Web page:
Well, the link is that you use this in your resource:
private constant real e = 2.71828182845904523536028747135266249775724700000
This is bad and you shouldn't do that. However, the explanation why it is bad was incorrect. Its not slowing down your resource, but just making the variable to overflow and therefore store an undefined value.
As already mentioned, Wc3 reals are 32 bit floats. This datatype has seven significant digits, which means that if you put in more, it will overflow. Try this:
private static method onInit takes nothing returns nothing local real e = 2.71828182845904523536028747135266249775724700000 call BJDebugMsg(R2S(e*e)) endmethod
For me, it outputs 4.00, while the correct result should be about 7.38.
Thats the reason why I use in my Maths library the constant
real E = 2.718282(seven digits). It is a bit more accurate than the native Jass constant for e,
bj_E(six digits), thats why I included that constant in the Maths library. Higher accuracy is not possible with 32 bit floating numbers.
If you want to use a custom constant for e, use that one. Don't use any higher "accuracy", because it will make your variable overflow.
function Trig_Untitled_Trigger_001_Actions takes nothing returns nothing local real r = 123456789.0123456789 call BJDebugMsg(R2S(r)) endfunction //=========================================================================== function InitTrig_Untitled_Trigger_001 takes nothing returns nothing set gg_trg_Untitled_Trigger_001 = CreateTrigger( ) call TriggerAddAction( gg_trg_Untitled_Trigger_001, function Trig_Untitled_Trigger_001_Actions ) endfunction
precision is 8, not 7 characters
private static method onInit takes nothing returns nothing local real e1 = 2.7182818 local real e2 = 2.718282 call BJDebugMsg(R2S(e1*e1*e1*e1*e1*e1*e1*e1*e1*e1*e1)) call BJDebugMsg(R2S(e2*e2*e2*e2*e2*e2*e2*e2*e2*e2*e2)) endmethod
Why are you using R2S?... I can't take anything you say seriously when you aren't using R2SW, lol.
Float has log(2^(23 + 1)) = 7.22 significant bits. The plus one comes from the normalization of the mantissa, from which you can save one extra, the so-called "hidden" bit. However, you don't really have eight significant bits but something between seven and eight. So what does that mean? That means that you don't have enough space to store every number with eight significant bits, but only about 25% of them. However, this is implementation dependent and nobody can guarantee you that you (accidentaly) hit a number which gets stored like this, if this was even implemented at all.
static method div takes thistype c1, thistype c2 returns thistype local thistype c3 = thistype.allocate() local real dv = c2.re*c2.re + c2.im*c2.im if (dv!=0) then set c3.re = (c1.re*c2.re + c1.im*c2.im)/dv set c3.im = (c1.im*c2.re - c1.re*c2.im)/dv else set c3.re = c1.re*c2.re + c1.im*c2.im set c3.im = c1.im*c2.re - c1.re*c2.im endif return c3 endmethod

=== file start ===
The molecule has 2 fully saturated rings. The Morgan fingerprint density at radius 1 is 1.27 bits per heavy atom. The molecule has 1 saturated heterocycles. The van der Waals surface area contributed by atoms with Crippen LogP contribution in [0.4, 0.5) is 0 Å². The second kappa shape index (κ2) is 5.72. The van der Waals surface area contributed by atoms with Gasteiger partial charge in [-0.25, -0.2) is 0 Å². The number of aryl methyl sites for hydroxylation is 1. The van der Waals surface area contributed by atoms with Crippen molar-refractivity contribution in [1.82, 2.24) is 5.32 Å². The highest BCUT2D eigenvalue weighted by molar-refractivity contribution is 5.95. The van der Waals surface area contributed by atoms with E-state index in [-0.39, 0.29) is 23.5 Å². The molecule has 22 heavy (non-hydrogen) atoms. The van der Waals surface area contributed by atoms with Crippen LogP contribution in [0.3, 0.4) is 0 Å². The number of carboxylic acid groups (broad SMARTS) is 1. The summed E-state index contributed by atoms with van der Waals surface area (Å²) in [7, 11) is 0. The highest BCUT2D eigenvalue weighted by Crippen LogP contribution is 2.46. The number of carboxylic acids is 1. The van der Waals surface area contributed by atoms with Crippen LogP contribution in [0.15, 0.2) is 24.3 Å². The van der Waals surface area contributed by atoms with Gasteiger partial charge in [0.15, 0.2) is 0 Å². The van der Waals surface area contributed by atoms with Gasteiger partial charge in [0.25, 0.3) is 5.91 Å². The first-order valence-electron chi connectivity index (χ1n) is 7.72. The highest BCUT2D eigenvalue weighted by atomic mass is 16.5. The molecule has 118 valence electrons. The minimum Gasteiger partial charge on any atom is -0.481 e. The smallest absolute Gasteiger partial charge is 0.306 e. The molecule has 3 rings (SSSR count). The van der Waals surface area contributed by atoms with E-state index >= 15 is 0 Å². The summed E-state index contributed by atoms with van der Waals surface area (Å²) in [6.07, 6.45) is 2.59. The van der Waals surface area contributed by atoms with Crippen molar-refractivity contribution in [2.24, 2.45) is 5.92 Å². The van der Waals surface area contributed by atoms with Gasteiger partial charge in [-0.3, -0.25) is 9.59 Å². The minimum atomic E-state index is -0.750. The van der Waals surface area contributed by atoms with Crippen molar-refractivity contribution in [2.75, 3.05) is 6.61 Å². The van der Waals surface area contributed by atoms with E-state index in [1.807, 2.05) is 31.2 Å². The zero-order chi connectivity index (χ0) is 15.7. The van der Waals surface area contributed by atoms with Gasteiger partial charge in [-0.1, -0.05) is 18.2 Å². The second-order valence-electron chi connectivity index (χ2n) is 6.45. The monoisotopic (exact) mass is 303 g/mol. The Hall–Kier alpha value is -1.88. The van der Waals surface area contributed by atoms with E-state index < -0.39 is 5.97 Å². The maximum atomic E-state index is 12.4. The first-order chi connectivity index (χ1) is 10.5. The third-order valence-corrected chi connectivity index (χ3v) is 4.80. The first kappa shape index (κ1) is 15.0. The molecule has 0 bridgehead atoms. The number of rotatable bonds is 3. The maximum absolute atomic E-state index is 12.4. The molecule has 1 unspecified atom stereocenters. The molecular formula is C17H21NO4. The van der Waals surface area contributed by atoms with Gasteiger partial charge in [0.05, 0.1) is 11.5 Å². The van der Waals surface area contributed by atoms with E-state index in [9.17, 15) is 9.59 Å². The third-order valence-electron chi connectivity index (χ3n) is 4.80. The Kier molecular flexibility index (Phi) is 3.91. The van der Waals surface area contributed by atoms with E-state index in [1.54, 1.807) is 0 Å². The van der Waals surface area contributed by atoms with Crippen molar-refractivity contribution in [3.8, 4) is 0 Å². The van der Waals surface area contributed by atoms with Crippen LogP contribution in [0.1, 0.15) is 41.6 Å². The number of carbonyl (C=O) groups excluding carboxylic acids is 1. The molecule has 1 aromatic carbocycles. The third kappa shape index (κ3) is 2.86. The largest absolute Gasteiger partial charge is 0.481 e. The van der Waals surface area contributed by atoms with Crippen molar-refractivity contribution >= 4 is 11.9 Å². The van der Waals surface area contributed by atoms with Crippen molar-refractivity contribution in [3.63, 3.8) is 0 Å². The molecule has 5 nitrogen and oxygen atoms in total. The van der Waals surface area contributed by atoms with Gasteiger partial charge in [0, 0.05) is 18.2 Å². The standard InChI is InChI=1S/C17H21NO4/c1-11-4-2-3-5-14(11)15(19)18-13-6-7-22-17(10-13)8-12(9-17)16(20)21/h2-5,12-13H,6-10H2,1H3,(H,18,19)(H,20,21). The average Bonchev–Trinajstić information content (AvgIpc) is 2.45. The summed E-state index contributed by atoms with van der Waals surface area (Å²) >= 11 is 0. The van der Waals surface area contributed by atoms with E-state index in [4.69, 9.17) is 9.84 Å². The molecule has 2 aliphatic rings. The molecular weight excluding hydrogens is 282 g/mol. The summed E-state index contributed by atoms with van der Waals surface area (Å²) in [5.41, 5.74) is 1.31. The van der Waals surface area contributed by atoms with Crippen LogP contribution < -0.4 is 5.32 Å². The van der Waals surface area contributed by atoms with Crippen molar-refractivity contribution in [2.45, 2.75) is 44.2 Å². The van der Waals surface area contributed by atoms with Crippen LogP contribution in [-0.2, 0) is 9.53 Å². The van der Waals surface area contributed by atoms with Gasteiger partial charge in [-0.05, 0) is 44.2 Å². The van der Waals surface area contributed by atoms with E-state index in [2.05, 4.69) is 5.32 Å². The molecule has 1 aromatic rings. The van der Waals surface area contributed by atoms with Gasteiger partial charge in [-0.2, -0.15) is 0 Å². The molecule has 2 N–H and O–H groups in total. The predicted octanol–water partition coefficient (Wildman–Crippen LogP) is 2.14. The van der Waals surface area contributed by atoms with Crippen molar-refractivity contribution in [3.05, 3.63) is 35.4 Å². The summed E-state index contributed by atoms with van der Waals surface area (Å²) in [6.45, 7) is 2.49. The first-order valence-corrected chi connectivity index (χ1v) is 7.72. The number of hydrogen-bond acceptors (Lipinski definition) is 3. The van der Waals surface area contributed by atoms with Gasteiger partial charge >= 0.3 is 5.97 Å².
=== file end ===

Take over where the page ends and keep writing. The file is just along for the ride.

method operator arg takes nothing returns real return Atan(this.im/this.re) endmethod
static method sqrt takes thistype c returns thistype local thistype c2 = thistype.allocate() if c.im==0 then set c2.re = SquareRoot(c.re) set c2.im = 0 else set c2.re = SquareRoot((c2.re + SquareRoot(c.re*c.re + c.im*c.im))/2) set c2.im = SquareRoot((c2.re - SquareRoot(c.re*c.re + c.im*c.im))/2) if c.im < 0 then set c2.im = -c2.im endif endif return c2 endmethod
set c2.re = SquareRoot((c.re + SquareRoot(c.re*c.re + c.im*c.im))/2) set c2.im = SquareRoot((c.re - SquareRoot(c.re*c.re + c.im*c.im))/2)
method operator arg takes nothing returns real if this.im>0 then return pi/2 - Atan2(this.im, this.re) else return -pi/2 - Atan2(this.im, this.re) endif endmethod
Did anyone say something different?
static method sqrt takes thistype c returns thistype
* ~ It returns sqrt(c)
* ~ It returns the SquareRoot I choose (because there is actually four squareRoots : two with negative
* imaginary parts and two with positive imaginary parts).
* Basically you'll never have any use of this I think it is more nerdy than anything.
Complex c1 = Complex.create() Complex c2 = Complex.create() c1.re = 1 c1.im = 1 c2.re = 2 c2.im = 2 c3 = Complex.add(c1, c2)
Complex c1 = Complex.create() Complex c2 = Complex.create() c1.re = 1 c1.im = 1 c2.re = 2 c2.im = 2 c3 = c1.add(c2)
c3*(c1 + c2)and output it as string, I have to do this:
local Complex c1 = Complex.create() local Complex c2 = Complex.create() local Complex c3 = Complex.create() set c1.re = 1 set c1.im = -3 set c2.re = 1.5 set c2.im = -4 set c3.re = 2 set c3.im = 1 call BJDebugMsg(Complex.mul(c3, Complex.add(c1, c2)).toString())
local Complex c1 = Complex.create(1, -3) local Complex c2 = Complex.create(1.5, -4) local Complex c3 = Complex.create(2, 1) call BJDebugMsg(c3.mul(c1.add(c2)).toString())
static method create takes real r, real i return thistype
static method create takes real r, real i returns /* <- */ thistype
local Complex c = Complex.create(4, -1.5) call BJDebugMsg(Complex.sqrt(c).toString()) // Output: 2.034 - 1.374i
I can't really fix my mind on static and non static.
Okay .add .sub .mul .div sounds good.
But what about .conj ? Static/Non static ? Returns or intern ?
I can't really think of a way to unify it nicely.
Complex.for every operation increases verbosity.
thistypeafter doing the modification, because then you can concatenate actions:
local Complex c1 = Complex.create(1, 2) local Complex c2 = c1.add(c1).conj().sqrt()
local Complex c = Complex.create(4, -1.5) local Complex c2 = Complex.create(2, 2) set c = Complex.add(c, c2) call BJDebugMsg(I2S(c))